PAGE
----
The Annunciation’s hidden sadness is, perhaps, best expressed through a late 19th century William Holman Hunt painting titled “The Shadow of Death.” In this painting, Jesus, not yet having commenced His public ministry, has just finished cutting wood in a carpentry shop and is taking a stretch break. The shadow of the young Christ’s outstretched arms fall on a wooden tool spar behind Him, creating a “shadow of death,” foreshadowing His future crucifixion. Gazing up at the shadow is Mary, shielding her eyes from the image with her right arm with the Magi’s gifts of gold, frankincense, and myrrh in a box beside her.

Although joy is the dominant expression in the Annunciation story, surely, in the back of Mary’s mind, there was grief over what was to come to Her son. Salvation will come through no one else apart from her Son; there will be no other name under heaven given among men by which salvation will be granted.[12] But it will come at such a high cost, one that can never be repaid. Mary’s Son Jesus will be despised, rejected, acquainted with grief, and given no esteem.[13] He will be mocked, shamefully treated, and spit upon. He will be flogged; He will be killed.[14] The Virgin Mother will feel the emotional horror that any loving parent would feel in seeing their child abused to no end, yet will not be able to do anything to stop it. How strong and courageous blessed Mary is, for by joyfully accepting the vocation of being the Mother of God’s Incarnate Word, she also willingly takes on the grief that will come in seeing her Son rebuked, afflicted, and killed.

And here we are—on a day where Christ’s death and conception meet, one feast literally pointing to the other. A mother, from whom, the archangel proclaimed, would come into the world its Light and Salvation, weeps in agony over her Son’s death. Jesus, the Savior of the world, hanging dead on the cross, has done that which the archangel proclaimed to a young Jewish virgin woman three decades earlier. There is grief in this day, but there is also joy. There is grief in that our Lord is dead. Savagely He has been taken from us. The powers of darkness have crushed Him. He was despised, mocked, rejected, flogged, and killed when He did not deserve to be. For and because of us, Jesus, our Friend, our Mentor, and our Lord is gone.

But there is actual joy that can be found in this. How is that even remotely possible? Let us, again, remember the words of the archangel Gabriel: “He will be great and will be called the Son of the Most High. And the Lord God will give to him the throne of his father David, and he will reign over the house of Jacob forever, and of his kingdom there will be no end.” Again: “He will reign over the house of Jacob forever, and of his kingdom there will be no end.”   How can there be no end to Jesus’ kingdom if He is dead? Is there something else to come? Yes, there is! God said that Jesus’ kingdom would never end; it will be forever. We can take heart in this because God, time and time again, has proven Himself true and to be truthful. So with God being the crucial factor in all of this, there must be something else coming that will, in some way, keep Christ’s kingdom going. Let us then rejoice and be glad, for through Christ’s death on the cross, reconciliation with God has come.[15] Jesus’ death has ransomed, healed, restored, and forgiven us back to His Father and our Father. Christ has died, but it is not the end.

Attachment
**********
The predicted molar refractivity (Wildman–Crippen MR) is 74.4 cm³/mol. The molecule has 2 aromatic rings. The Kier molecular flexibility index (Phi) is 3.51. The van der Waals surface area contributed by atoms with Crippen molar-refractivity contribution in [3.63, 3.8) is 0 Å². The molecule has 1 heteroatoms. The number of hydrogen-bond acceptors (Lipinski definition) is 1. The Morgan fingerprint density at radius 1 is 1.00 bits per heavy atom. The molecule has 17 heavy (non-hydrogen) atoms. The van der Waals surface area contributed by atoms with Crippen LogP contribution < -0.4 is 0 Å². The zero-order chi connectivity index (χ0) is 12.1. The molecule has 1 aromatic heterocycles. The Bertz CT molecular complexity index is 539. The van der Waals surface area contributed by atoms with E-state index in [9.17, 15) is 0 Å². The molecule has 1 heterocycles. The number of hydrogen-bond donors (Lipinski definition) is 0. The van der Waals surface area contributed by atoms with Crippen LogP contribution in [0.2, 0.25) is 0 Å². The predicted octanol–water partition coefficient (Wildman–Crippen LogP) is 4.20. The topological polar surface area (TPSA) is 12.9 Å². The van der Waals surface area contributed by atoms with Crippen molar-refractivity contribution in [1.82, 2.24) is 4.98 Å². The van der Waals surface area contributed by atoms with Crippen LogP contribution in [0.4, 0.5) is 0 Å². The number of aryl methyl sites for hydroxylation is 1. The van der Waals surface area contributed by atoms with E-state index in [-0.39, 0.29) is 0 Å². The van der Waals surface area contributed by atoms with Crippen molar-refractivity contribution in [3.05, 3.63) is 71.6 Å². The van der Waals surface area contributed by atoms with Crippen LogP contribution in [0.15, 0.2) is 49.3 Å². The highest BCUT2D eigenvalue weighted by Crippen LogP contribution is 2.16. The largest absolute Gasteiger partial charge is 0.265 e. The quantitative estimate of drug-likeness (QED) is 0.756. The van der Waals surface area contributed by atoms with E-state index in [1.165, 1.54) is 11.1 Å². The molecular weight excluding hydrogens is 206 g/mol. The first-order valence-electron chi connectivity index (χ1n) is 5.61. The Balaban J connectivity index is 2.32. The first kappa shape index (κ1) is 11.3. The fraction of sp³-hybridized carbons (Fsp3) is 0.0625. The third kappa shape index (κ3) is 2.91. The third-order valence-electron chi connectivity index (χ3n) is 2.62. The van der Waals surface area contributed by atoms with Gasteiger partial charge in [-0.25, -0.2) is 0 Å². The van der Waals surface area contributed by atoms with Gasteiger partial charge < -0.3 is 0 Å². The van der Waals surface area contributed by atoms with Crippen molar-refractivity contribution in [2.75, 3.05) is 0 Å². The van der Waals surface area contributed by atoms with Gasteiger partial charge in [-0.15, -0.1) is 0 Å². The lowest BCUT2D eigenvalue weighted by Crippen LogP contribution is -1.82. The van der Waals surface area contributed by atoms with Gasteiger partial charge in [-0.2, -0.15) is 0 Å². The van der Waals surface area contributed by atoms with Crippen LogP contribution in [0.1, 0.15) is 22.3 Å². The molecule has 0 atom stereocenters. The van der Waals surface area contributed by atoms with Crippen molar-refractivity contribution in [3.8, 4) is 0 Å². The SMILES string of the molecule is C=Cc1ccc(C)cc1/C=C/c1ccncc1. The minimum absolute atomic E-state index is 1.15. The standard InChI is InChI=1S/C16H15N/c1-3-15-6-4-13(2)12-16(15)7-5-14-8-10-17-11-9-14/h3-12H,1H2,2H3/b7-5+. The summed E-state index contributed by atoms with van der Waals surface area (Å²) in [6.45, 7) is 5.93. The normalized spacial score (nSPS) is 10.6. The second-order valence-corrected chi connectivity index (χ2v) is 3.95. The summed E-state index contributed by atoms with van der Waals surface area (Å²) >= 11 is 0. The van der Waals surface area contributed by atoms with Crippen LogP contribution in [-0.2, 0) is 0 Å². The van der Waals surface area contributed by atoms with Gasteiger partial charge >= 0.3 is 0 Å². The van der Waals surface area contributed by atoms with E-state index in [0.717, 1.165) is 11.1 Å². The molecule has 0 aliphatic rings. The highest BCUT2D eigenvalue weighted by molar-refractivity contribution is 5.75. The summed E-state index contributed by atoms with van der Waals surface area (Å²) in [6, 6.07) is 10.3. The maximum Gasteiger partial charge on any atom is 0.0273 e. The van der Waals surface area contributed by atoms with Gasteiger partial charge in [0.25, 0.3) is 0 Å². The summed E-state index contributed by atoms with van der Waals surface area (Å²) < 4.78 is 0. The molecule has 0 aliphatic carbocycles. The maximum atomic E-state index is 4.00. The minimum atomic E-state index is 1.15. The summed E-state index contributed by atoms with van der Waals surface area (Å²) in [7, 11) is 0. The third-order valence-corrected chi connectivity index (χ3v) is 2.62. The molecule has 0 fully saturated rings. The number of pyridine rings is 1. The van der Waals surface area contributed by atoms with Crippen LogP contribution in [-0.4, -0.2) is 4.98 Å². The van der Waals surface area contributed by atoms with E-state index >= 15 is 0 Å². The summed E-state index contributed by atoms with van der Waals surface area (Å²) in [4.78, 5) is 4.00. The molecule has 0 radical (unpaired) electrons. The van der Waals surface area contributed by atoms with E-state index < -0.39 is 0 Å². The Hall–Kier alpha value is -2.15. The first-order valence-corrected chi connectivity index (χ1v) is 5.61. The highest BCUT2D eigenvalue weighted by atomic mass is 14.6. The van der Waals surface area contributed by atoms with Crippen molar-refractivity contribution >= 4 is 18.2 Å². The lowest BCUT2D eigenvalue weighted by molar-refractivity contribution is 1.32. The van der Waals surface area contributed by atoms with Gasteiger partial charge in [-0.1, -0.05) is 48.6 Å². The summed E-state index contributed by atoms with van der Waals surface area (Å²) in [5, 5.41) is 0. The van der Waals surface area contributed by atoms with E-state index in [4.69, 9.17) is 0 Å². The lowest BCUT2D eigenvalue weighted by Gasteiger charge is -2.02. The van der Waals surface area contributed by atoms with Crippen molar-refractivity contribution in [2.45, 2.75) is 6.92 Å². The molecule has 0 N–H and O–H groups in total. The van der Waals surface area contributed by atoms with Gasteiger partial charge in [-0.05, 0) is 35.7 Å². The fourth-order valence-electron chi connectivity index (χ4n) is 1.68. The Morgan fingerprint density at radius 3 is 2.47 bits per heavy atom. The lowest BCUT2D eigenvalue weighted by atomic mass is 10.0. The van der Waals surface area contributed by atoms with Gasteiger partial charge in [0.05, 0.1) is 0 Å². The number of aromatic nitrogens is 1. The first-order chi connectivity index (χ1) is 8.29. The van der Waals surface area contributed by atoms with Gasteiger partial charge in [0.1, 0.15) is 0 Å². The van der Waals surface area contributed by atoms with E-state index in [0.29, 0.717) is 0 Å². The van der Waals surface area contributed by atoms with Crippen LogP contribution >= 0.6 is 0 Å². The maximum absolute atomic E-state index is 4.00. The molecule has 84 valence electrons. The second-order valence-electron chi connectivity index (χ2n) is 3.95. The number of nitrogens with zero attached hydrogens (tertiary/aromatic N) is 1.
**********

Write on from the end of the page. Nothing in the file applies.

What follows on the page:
For my final point, I would like to honor the Rector’s request to specifically address our young confirmands as they prepare to make their public profession of faith during our Bishop’s upcoming visit on the Third Sunday after Pentecost. My young friends, despite the fact that our Lord Jesus has just died, Christians refer to this day as good. Jesus has just experienced the most graphic form of violence, degradation, suffering, and humiliation, but it all was also good. It is good in that though it appears that the forces of darkness have won, it is actually Jesus who has won. By dying, Jesus has forever destroyed death. Death has not stopped Him, for as Saint Paul proclaims

I delivered to you as of first importance what I also received: that Christ died for our sins in accordance with the Scriptures, that he was buried, that he was raised on the third day in accordance with the Scriptures, and that he appeared to Cephas, then to the twelve. Then he appeared to more than five hundred brothers at one time…Then he appeared to James, then to all the apostles. Last of all, as to one untimely born, he appeared also to me.[16]